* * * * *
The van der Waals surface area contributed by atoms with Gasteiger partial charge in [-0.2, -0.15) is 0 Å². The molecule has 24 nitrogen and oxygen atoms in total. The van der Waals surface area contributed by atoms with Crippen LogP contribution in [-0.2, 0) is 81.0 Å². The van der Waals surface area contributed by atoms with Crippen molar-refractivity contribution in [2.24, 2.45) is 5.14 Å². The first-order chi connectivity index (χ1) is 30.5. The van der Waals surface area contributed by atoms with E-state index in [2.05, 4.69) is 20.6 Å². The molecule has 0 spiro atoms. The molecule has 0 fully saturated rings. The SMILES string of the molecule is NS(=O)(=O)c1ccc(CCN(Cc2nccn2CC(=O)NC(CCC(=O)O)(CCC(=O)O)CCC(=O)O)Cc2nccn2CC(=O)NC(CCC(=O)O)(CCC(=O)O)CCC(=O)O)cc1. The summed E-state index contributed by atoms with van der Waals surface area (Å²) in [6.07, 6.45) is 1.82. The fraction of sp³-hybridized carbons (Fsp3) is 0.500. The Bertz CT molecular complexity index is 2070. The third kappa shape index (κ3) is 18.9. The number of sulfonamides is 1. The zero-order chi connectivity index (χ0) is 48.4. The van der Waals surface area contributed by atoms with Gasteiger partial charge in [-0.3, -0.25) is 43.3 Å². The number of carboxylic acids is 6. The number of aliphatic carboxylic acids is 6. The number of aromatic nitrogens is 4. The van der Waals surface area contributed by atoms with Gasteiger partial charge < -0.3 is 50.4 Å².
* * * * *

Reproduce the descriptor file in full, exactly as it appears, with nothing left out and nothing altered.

The van der Waals surface area contributed by atoms with Gasteiger partial charge in [-0.2, -0.15) is 0 Å². The molecule has 24 nitrogen and oxygen atoms in total. The van der Waals surface area contributed by atoms with Crippen LogP contribution in [-0.2, 0) is 81.0 Å². The van der Waals surface area contributed by atoms with Crippen molar-refractivity contribution in [2.24, 2.45) is 5.14 Å². The first-order chi connectivity index (χ1) is 30.5. The van der Waals surface area contributed by atoms with E-state index in [2.05, 4.69) is 20.6 Å². The molecule has 0 spiro atoms. The molecule has 0 fully saturated rings. The SMILES string of the molecule is NS(=O)(=O)c1ccc(CCN(Cc2nccn2CC(=O)NC(CCC(=O)O)(CCC(=O)O)CCC(=O)O)Cc2nccn2CC(=O)NC(CCC(=O)O)(CCC(=O)O)CCC(=O)O)cc1. The summed E-state index contributed by atoms with van der Waals surface area (Å²) in [6.07, 6.45) is 1.82. The fraction of sp³-hybridized carbons (Fsp3) is 0.500. The Bertz CT molecular complexity index is 2070. The third kappa shape index (κ3) is 18.9. The number of sulfonamides is 1. The zero-order chi connectivity index (χ0) is 48.4. The van der Waals surface area contributed by atoms with Gasteiger partial charge in [-0.3, -0.25) is 43.3 Å². The number of carboxylic acids is 6. The number of aliphatic carboxylic acids is 6. The number of aromatic nitrogens is 4. The van der Waals surface area contributed by atoms with Gasteiger partial charge < -0.3 is 50.4 Å².